At 56, retired Irish school teacher and father of four Dermot Higgins recently broke a Guinness World Record by becoming the oldest person to circumnavigate the globe by bicycle. A native of Rush, Co Dublin, he set off on his last day of work at Rush and Lusk Educate Together NS to embark on a 30,000km journey around the world, arriving home to a hero’s welcome on Easter Sunday. While the journey itself was a big challenge, the record wasn’t his sole ambition – he was using his adventure to raise awareness for UN Global Goals for Sustainable Development as well as valuable funds for Irish Aid charity Trócaire’s work in developing communities around the world.
Here, he talks about reaching for those ambitious goals, how one person can make a big difference, and what he’s learned about himself and the world over the last nine months…
I’ve always wanted to circumnavigate the globe.
When I was a little boy, my first toy was a globe and my hero was Phileas Fogg – the protagonist in Jules Verne’s 1873 novel Around the World in Eighty Days. I was really interested in geography as a kid and as a teenager… even as a school teacher, that was my favourite specialty. So when the opportunity came – as I was retiring after 35 years in teaching – I thought the best way I could actually see the world was to go around it on a bicycle, so that’s what I did.
I spent a year training for this trip.
I would have always done outdoor sports – not team sports… I was never any good at that, but hiking, canoeing, kayaking… those were my main passions. I hadn’t really done that much cycling, but I was reasonably fit. I spent a year getting ready for this trip, doing longer and longer cycles, going away for weekends and eventually going away for two weeks uninterrupted at Easter.
I survived the whole nine months on 45 possessions…
…My bike, my tent, camping equipment, a sleeping bag, one pair of trousers, one pair of shorts, zero underpants, one pair of socks, one pair of shorts… I discovered that you don’t need much – the less you have, the happier you become, and the less complicated your life becomes.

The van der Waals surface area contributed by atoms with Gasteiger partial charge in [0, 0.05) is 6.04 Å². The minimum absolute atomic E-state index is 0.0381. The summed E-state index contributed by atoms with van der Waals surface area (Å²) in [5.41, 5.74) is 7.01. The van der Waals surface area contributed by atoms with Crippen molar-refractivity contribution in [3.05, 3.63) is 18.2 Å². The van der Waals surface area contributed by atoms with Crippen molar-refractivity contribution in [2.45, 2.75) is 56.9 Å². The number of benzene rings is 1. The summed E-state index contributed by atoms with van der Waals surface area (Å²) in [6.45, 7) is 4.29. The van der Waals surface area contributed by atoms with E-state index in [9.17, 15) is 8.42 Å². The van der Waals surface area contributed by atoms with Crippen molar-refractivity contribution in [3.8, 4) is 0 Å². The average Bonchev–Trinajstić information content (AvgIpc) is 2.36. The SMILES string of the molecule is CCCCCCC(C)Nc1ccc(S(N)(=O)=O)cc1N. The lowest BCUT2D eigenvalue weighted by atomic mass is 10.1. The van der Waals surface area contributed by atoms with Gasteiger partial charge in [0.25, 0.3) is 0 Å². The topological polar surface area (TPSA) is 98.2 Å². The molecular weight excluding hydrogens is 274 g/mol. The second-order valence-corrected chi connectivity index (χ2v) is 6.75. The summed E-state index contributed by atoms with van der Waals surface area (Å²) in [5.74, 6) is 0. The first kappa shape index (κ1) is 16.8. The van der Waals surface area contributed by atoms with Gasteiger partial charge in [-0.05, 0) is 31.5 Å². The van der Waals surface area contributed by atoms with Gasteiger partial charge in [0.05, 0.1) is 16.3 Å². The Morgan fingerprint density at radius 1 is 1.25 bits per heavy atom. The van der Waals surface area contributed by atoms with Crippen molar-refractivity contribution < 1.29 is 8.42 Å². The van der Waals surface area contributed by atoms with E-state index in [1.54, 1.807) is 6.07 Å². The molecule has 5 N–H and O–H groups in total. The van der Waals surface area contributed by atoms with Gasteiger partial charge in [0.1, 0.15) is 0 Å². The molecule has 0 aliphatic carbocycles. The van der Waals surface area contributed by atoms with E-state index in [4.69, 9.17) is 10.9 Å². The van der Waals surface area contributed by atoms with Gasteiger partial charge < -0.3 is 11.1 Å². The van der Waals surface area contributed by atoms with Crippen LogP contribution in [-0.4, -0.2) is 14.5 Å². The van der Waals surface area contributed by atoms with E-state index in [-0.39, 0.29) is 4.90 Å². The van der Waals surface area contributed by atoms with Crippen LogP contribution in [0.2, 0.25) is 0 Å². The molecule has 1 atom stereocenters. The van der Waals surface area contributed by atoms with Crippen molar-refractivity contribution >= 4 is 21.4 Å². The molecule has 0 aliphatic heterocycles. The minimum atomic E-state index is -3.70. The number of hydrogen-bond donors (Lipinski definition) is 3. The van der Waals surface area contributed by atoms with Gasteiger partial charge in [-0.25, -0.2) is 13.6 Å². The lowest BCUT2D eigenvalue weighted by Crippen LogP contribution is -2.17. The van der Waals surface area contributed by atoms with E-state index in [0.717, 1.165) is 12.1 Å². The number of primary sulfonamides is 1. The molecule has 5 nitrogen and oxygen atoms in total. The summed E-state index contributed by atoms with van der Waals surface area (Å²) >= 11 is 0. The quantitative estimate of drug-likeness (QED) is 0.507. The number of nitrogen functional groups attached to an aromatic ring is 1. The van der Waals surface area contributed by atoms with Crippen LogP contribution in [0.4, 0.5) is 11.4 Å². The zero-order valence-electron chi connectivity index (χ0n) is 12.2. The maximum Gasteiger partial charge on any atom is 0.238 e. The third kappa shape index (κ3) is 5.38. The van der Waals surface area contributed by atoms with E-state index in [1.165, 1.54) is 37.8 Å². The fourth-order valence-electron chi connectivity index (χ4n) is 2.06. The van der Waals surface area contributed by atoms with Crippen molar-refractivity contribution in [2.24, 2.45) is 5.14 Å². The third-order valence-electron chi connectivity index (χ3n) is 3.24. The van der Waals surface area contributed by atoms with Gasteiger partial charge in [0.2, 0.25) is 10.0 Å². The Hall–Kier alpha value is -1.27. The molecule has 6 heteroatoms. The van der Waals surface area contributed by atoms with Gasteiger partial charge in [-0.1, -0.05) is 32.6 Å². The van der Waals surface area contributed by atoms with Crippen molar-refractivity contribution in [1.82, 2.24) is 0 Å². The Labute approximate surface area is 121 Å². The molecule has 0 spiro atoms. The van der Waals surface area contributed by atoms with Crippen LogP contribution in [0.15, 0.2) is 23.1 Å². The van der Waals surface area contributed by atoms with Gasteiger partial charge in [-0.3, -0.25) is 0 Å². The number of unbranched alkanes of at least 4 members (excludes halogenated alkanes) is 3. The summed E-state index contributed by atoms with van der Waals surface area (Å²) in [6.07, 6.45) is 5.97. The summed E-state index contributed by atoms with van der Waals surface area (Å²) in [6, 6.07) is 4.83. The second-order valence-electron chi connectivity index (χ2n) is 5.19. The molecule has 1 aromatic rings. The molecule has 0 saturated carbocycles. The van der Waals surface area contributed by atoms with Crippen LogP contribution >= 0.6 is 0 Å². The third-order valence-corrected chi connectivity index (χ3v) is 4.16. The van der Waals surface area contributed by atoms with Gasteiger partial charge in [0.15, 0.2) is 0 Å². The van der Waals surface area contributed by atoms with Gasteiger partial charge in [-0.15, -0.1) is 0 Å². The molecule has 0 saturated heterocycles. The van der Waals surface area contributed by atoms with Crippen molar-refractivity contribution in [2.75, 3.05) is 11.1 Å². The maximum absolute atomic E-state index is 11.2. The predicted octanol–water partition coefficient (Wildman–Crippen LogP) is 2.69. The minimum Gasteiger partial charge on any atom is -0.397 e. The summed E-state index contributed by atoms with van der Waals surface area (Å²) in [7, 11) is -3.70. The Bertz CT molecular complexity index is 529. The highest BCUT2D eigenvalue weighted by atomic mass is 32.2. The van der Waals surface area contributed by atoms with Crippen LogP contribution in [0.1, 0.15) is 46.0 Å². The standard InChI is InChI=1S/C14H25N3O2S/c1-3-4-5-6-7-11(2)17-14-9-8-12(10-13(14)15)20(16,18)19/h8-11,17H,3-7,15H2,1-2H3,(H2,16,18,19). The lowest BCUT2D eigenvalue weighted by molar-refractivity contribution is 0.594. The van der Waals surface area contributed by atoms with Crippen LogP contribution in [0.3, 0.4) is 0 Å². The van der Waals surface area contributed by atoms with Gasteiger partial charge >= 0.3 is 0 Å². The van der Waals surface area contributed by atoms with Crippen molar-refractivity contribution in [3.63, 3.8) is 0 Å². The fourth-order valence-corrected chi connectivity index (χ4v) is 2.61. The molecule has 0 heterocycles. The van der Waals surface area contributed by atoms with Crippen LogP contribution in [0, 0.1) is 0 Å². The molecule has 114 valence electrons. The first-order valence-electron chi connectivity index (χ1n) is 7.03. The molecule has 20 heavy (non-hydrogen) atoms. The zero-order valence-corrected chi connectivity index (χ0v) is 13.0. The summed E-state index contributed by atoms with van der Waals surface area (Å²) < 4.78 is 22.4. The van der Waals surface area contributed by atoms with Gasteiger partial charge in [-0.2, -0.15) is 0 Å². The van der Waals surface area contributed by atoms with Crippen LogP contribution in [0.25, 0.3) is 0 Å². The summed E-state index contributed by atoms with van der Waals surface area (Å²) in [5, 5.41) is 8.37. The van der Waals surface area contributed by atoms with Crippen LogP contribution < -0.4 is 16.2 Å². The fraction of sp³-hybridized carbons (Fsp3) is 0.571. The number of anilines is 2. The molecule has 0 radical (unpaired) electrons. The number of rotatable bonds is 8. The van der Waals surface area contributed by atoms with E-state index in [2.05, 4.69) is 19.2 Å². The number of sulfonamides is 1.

I did face quite a few challenges on my 30,000km journey.
There were bureaucratic challenges, but you can find ways around them if you’re resilient. Physical challenges – they were tough. They can sometimes be insurmountable. I had 40 days of headwind in Russia and Kazakhstan. It was supposed to be coming from the west to the east and it was going the wrong way, which meant there were 40 days of very high temperatures in the 40s going up to 50 degrees centigrade; the weather in many places was different from what was expected… #climatechange. I had freezing weather, for example, in the southern states of America, where it was supposed to be warm; the rainy season was supposed to have stopped two months ahead of my arrival in South East Asia and Thailand and Malaysia; and it was bucketing out of the heavens every single day in Indonesia. So the weather was a constant challenge, but that said, I had some lovely days too with sunshine.
Mentally, it was definitely tough… really, really tough in terms of loneliness and solitude. There were lots of days when I was on my own and missed family; I missed my kids. I was on my own for Christmas, which was really tough. The cycling – if you’re strong and weather resistant, you can overcome all those physical challenges pretty well, the bureaucratic challenges you can overcome if you’re good at dealing with them on the way, but mentally, it’s just pretty hard – it’s the toughest challenge.
I’ve learned that an ordinary guy can do an awful lot.
The human body is capable of monumental things. I don’t think that my body is any different to anyone else’s – I’m 56 years old, and I’m still able to do this stuff. I didn’t get sick at all, didn’t get a cold, didn’t get the flu… I think when you put your mind to do things, you can do them. I achieved my goal in terms of getting around the world, but I also believe I achieved a lot in terms of raising awareness about the Global Goals. Lots of people say, “I’m only one person – I can’t do much” but if you put your mind to it, you can achieve an awful lot. I’m not suggesting that people should do something as major as I did, but every small thing counts, and we can achieve a great deal.